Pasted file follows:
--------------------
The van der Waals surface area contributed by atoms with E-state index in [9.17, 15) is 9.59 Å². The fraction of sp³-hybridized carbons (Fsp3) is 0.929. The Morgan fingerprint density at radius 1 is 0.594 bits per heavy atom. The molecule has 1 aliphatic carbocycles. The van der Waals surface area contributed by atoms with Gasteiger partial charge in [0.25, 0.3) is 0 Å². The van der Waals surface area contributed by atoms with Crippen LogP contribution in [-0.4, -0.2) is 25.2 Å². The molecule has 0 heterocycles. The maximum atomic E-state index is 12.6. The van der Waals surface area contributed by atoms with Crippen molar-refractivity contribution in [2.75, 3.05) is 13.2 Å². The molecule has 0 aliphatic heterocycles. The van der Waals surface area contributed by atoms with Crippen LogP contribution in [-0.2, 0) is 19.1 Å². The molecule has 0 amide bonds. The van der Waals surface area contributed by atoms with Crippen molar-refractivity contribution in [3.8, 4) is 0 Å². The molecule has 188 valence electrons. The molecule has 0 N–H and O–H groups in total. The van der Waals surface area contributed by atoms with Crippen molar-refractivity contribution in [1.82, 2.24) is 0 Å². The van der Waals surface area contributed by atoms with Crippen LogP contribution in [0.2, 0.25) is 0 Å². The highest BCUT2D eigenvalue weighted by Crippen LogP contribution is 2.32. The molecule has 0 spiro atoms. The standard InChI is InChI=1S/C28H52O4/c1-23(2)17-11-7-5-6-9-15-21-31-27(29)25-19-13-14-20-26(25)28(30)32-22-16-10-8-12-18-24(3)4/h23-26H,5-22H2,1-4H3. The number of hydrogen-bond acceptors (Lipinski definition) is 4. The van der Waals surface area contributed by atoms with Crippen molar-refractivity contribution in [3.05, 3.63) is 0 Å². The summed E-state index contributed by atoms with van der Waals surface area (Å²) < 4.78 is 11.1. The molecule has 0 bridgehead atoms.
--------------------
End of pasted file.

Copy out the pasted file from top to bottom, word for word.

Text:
The van der Waals surface area contributed by atoms with E-state index in [9.17, 15) is 9.59 Å². The fraction of sp³-hybridized carbons (Fsp3) is 0.929. The Morgan fingerprint density at radius 1 is 0.594 bits per heavy atom. The molecule has 1 aliphatic carbocycles. The van der Waals surface area contributed by atoms with Gasteiger partial charge in [0.25, 0.3) is 0 Å². The van der Waals surface area contributed by atoms with Crippen LogP contribution in [-0.4, -0.2) is 25.2 Å². The molecule has 0 heterocycles. The maximum atomic E-state index is 12.6. The van der Waals surface area contributed by atoms with Crippen molar-refractivity contribution in [2.75, 3.05) is 13.2 Å². The molecule has 0 aliphatic heterocycles. The van der Waals surface area contributed by atoms with Crippen LogP contribution in [-0.2, 0) is 19.1 Å². The molecule has 0 amide bonds. The van der Waals surface area contributed by atoms with Crippen molar-refractivity contribution in [3.8, 4) is 0 Å². The molecule has 188 valence electrons. The molecule has 0 N–H and O–H groups in total. The van der Waals surface area contributed by atoms with Crippen molar-refractivity contribution in [1.82, 2.24) is 0 Å². The van der Waals surface area contributed by atoms with Crippen LogP contribution in [0.2, 0.25) is 0 Å². The highest BCUT2D eigenvalue weighted by Crippen LogP contribution is 2.32. The molecule has 0 spiro atoms. The standard InChI is InChI=1S/C28H52O4/c1-23(2)17-11-7-5-6-9-15-21-31-27(29)25-19-13-14-20-26(25)28(30)32-22-16-10-8-12-18-24(3)4/h23-26H,5-22H2,1-4H3. The number of hydrogen-bond acceptors (Lipinski definition) is 4. The van der Waals surface area contributed by atoms with Crippen molar-refractivity contribution in [3.05, 3.63) is 0 Å². The summed E-state index contributed by atoms with van der Waals surface area (Å²) < 4.78 is 11.1. The molecule has 0 bridgehead atoms.